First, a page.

Open March 1 to November 15,
Tuesday thru Saturday, 9 am - 5 PM. Sunday 12 - 5 PM. Closed Monday except by appointment.
Open by appointment Dec, Jan. & Feb.
All tours - call 870-326-4442
in advance. We will make special arrangement to accommodate you. Large parking lot.
Wheelchair ramp. Free Admission.
"Hello, Jot 'Em Down
Store. This is "Lum 'N' Abner"
That was one of the most
welcome greetings on radio for nearly twenty-five years. Chester "Chet" Lauck (
Lum Eddards) and Norris 'Tuffy" Goff (Abner Peabody) were the creators, actors,
writers, sound effects men, directors, and the life of the "Lum 'N' Abner"
Program. They received more fan mail than any radio program of the time- one and a
half million letters one special week!
Their budding careers
began as young, amateur performers in Mena, Ark., where they grew up together, teaming to
entertain at many school and civic functions. On April 26, 1931, representing Polk
and Montgomery Counties on station KTHS in Hot Springs, Ark., they tried out their old
country storekeepers routine. The names, "Lum Eddards" and "Abner
Peabody", were a spur of the moment addition and the format was more conversational
than situational, but the performers showed so much talent that they were invited
back. Then, offered a 13 week contract with NBC and obtaining Quaker Oats as a
sponsor, they were off to Chicago for "temporary" show business careers.
Pine Ridge is only
slightly smaller now than it was in the early 1900's when it was called Waters, the site
of a post office, saw mill, blacksmith shop, and the other services necessary to a farm
community. Dick Huddleston built his store in 1909 and bought groceries from a
wholesaler named Mr. Goff. Mr. Goff's son, Norris, was learning the grocery business
delivering to many Polk and Montgomery County general stores. Mr. Lauck owned the
big sawmill in Mena so all of the residents of this logging country knew his son, Chester,
checking the trucks of logs being delivered.
Dick Huddleston was a
friend to them all and a leader in the community of Waters. The general store of any
small town was its hub of activity, especially on a Saturday afternoon when everyone from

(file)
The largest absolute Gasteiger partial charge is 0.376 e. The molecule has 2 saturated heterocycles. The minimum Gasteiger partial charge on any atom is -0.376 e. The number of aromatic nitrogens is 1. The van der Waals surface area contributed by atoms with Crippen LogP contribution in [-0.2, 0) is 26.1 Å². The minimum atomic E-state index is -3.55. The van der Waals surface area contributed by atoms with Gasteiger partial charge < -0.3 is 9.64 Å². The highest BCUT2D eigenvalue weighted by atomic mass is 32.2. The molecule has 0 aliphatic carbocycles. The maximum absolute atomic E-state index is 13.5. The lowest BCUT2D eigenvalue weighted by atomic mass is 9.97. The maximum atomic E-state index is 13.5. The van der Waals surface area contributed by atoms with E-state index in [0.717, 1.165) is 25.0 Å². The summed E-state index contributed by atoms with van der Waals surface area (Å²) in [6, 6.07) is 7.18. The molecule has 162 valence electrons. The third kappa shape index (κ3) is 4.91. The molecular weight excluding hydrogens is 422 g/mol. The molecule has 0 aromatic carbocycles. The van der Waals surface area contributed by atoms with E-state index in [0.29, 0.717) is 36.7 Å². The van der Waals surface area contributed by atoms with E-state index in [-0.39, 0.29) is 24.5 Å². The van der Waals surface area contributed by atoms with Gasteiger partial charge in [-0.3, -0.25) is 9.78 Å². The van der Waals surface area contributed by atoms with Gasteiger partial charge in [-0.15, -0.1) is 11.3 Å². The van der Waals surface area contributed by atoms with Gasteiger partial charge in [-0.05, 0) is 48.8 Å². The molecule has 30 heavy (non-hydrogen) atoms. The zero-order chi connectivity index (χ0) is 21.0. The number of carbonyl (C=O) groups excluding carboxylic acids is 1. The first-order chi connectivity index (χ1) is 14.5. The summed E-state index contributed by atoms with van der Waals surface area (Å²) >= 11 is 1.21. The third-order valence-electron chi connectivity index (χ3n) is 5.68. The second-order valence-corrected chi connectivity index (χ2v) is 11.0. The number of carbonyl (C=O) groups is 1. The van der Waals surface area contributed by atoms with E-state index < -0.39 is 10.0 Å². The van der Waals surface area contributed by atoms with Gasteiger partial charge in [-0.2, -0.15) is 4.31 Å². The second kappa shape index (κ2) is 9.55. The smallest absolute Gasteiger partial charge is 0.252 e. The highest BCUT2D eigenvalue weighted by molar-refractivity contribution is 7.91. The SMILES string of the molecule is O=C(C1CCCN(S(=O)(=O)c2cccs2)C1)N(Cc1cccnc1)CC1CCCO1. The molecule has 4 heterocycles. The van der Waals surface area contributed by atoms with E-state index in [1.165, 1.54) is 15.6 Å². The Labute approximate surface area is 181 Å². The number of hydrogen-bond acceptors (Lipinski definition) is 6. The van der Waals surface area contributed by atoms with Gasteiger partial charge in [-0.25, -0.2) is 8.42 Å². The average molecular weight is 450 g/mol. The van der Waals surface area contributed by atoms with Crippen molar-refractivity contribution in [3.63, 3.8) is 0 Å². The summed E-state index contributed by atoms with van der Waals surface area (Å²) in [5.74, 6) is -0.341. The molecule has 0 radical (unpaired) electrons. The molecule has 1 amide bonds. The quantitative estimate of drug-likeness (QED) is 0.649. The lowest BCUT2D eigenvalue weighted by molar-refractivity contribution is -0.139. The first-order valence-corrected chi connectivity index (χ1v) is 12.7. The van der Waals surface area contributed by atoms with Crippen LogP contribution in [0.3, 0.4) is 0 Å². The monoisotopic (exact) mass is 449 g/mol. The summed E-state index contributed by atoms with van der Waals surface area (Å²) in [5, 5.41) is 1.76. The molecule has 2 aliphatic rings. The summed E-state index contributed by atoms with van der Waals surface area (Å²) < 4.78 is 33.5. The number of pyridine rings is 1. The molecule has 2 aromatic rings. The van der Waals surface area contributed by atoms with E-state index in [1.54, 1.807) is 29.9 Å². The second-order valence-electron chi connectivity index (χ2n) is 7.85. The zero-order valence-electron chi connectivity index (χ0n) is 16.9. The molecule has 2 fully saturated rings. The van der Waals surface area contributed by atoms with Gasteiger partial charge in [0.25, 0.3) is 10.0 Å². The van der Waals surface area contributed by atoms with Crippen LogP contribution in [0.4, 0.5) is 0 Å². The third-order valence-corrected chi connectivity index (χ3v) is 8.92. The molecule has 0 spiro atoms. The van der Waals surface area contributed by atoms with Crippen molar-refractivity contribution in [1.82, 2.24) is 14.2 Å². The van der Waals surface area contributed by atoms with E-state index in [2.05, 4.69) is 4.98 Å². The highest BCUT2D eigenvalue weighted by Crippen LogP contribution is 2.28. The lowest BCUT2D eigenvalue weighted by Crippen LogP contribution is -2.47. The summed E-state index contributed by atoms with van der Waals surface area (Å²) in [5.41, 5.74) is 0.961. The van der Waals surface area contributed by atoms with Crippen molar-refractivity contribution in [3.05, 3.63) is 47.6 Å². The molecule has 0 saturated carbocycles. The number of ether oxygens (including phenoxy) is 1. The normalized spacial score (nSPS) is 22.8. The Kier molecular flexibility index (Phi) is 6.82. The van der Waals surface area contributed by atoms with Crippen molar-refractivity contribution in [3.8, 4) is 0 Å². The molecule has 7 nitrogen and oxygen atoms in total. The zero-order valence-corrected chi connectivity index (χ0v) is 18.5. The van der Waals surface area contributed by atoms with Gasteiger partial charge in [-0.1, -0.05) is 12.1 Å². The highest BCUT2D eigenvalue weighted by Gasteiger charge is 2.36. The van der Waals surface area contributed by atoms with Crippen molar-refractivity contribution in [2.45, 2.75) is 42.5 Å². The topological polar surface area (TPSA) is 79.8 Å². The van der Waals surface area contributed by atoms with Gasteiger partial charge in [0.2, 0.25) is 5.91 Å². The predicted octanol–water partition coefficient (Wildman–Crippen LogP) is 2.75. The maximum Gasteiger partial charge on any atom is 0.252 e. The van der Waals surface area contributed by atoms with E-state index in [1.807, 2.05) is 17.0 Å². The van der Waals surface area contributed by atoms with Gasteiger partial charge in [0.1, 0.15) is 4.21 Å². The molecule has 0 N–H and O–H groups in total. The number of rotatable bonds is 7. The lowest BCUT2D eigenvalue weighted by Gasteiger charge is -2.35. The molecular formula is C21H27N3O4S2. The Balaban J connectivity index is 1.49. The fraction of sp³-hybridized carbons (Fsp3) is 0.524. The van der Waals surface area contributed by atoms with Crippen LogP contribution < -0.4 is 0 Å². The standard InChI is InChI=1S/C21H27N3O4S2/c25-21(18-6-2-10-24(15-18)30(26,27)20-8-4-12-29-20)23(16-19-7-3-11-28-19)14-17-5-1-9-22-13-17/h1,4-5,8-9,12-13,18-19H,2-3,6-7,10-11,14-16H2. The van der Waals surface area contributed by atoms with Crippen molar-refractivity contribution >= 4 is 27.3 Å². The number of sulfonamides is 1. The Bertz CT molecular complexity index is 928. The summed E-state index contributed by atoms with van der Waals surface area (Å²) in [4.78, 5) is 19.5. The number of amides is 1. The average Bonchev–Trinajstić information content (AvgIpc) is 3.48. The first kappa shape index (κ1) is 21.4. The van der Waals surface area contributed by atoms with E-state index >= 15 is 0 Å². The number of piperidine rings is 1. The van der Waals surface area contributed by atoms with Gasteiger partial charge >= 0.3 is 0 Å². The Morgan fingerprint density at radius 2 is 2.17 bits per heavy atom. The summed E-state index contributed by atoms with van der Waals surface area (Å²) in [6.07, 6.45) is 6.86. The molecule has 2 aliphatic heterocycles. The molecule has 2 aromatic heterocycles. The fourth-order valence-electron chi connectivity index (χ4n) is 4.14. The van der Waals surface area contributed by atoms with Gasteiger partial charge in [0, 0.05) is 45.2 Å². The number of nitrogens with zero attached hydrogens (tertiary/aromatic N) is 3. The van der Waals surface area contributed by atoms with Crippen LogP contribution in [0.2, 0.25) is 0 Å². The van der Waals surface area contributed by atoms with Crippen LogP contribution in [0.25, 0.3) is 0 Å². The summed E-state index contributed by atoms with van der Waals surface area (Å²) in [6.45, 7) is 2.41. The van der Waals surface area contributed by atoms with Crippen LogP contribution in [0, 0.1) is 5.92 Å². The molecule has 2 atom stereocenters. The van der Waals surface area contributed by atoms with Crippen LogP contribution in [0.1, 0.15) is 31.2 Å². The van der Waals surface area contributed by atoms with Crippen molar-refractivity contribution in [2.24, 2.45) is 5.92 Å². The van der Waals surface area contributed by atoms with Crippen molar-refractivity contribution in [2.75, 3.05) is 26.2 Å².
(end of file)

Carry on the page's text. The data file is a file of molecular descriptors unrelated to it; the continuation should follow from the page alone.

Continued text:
the surrounding farms came to town to trade goods and stories. That was the
inspiration for the Lum 'N' Abner program. By the mid-1930's the radio program was
well-known nation-wide and the listeners were asking where Pine Ridge was, so the name of
the town was changed in an elaborate ceremony on the steps of the State Capitol in
Little Rock in
1936, on the fifth anniversary of the program. Pictures in the LUM 'N' ABNER MUSEUM
show all of the participants - the Governor greeting Lum, Abner, and the real-life
counterparts of Grandpappy Spears, Cedric Wehunt, Dick Huddleston, etc.
Many of the fictional
residents of Pine Ridge were inspired by the actual residents of Pine Ridge and the
surrounding area, but only the many voices of Lauck and Goff were heard on the
radio. Chet Lauck was Lum, Grandpappy Spears, and Cedric Wehunt. Tuffy Goff
was Abner, Squire Skimp, Mousey Grey, Dick Huddleston, and most of the other characters
developed over the years. They kept in touch with Pine Ridge and the local residents
listened closely to hear what would be made of the latest news.
The stories that were so
busy on the program are still busy today - housing the LUM 'N' ABNER MUSEUM & JOT 'EM
DOWN STORE. The Huddleston Store holds the souvenir and gift shop, continuing to
offer Lum 'N' Abner programs and premiums in addition to antiques and crafts. The
smaller A.A. McKenzie Store that was built in 1904 and was originally across the street,
just as the fictional Jot 'Em Down Store was on the program, has been moved next door and
displays the many pieces of Lum 'N' Abner history, preserving an important era in American
Chester Lauck was born
in 1901, in Aleene, Ark., and Norris Goff was born in 1906, in Cove, Ark. Both moved
to Mena in 1911 and lived there, marrying and starting families, until the big move into
show business. The various sponsors throughout the years required many moves leading
to a final jump to Hollywood in 1939 to make motion pictures. Those sponsors were
Quaker Oats, Ford Motor Co., Horlick's Malted Milk, Alka Seltzer (the longest lasting
association), and General Motors. From the late 1930's to the early 1950's, seven
movies were made, with a radio studio provided behind the set to continue broadcasting the
daily programs. Retirement from this hectic schedule came after twenty-four and a
half years of 13-week contracts! The Goff's stayed in California where Norris Goff
died in June of 1978. The Laucks eventually returned to Arkansas and aided in the
development of the LUM 'N' ABNER MUSEUM. Chester Lauck died in February of 1980.